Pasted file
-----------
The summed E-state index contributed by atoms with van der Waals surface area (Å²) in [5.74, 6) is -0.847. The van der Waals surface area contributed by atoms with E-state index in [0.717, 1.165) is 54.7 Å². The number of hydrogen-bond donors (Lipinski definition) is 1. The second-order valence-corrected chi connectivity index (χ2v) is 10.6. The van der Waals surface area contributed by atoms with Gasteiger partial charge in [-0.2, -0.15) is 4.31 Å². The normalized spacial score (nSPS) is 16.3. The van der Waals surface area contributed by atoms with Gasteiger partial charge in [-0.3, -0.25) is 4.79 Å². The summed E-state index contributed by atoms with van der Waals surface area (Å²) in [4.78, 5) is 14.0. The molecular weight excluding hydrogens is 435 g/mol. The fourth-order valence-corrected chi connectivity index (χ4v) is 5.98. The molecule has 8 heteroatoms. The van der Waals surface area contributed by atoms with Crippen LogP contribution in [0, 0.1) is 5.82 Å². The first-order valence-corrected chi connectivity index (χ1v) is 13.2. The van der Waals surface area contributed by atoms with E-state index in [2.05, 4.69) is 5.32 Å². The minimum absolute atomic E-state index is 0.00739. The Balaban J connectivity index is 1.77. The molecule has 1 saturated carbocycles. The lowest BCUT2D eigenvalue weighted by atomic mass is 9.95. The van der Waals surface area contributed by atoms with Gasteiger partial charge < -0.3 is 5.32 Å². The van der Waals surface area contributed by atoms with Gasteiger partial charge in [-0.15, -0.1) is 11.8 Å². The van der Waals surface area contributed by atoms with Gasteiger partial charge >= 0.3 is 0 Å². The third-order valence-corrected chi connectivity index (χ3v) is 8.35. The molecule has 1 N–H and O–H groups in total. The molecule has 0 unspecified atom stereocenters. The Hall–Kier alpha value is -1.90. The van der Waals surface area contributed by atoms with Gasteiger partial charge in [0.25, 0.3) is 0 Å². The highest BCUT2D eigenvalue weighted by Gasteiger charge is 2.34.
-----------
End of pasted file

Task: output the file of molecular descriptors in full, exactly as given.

The summed E-state index contributed by atoms with van der Waals surface area (Å²) in [5.74, 6) is -0.847. The van der Waals surface area contributed by atoms with E-state index in [0.717, 1.165) is 54.7 Å². The number of hydrogen-bond donors (Lipinski definition) is 1. The second-order valence-corrected chi connectivity index (χ2v) is 10.6. The van der Waals surface area contributed by atoms with Gasteiger partial charge in [-0.2, -0.15) is 4.31 Å². The normalized spacial score (nSPS) is 16.3. The van der Waals surface area contributed by atoms with Gasteiger partial charge in [-0.3, -0.25) is 4.79 Å². The summed E-state index contributed by atoms with van der Waals surface area (Å²) in [4.78, 5) is 14.0. The molecular weight excluding hydrogens is 435 g/mol. The fourth-order valence-corrected chi connectivity index (χ4v) is 5.98. The molecule has 8 heteroatoms. The van der Waals surface area contributed by atoms with Crippen LogP contribution in [0, 0.1) is 5.82 Å². The first-order valence-corrected chi connectivity index (χ1v) is 13.2. The van der Waals surface area contributed by atoms with E-state index in [2.05, 4.69) is 5.32 Å². The minimum absolute atomic E-state index is 0.00739. The Balaban J connectivity index is 1.77. The molecule has 1 saturated carbocycles. The lowest BCUT2D eigenvalue weighted by atomic mass is 9.95. The van der Waals surface area contributed by atoms with Gasteiger partial charge < -0.3 is 5.32 Å². The van der Waals surface area contributed by atoms with Gasteiger partial charge in [-0.15, -0.1) is 11.8 Å². The van der Waals surface area contributed by atoms with Gasteiger partial charge >= 0.3 is 0 Å². The third-order valence-corrected chi connectivity index (χ3v) is 8.35. The molecule has 1 N–H and O–H groups in total. The molecule has 0 unspecified atom stereocenters. The Hall–Kier alpha value is -1.90. The van der Waals surface area contributed by atoms with Gasteiger partial charge in [0.25, 0.3) is 0 Å². The highest BCUT2D eigenvalue weighted by Gasteiger charge is 2.34.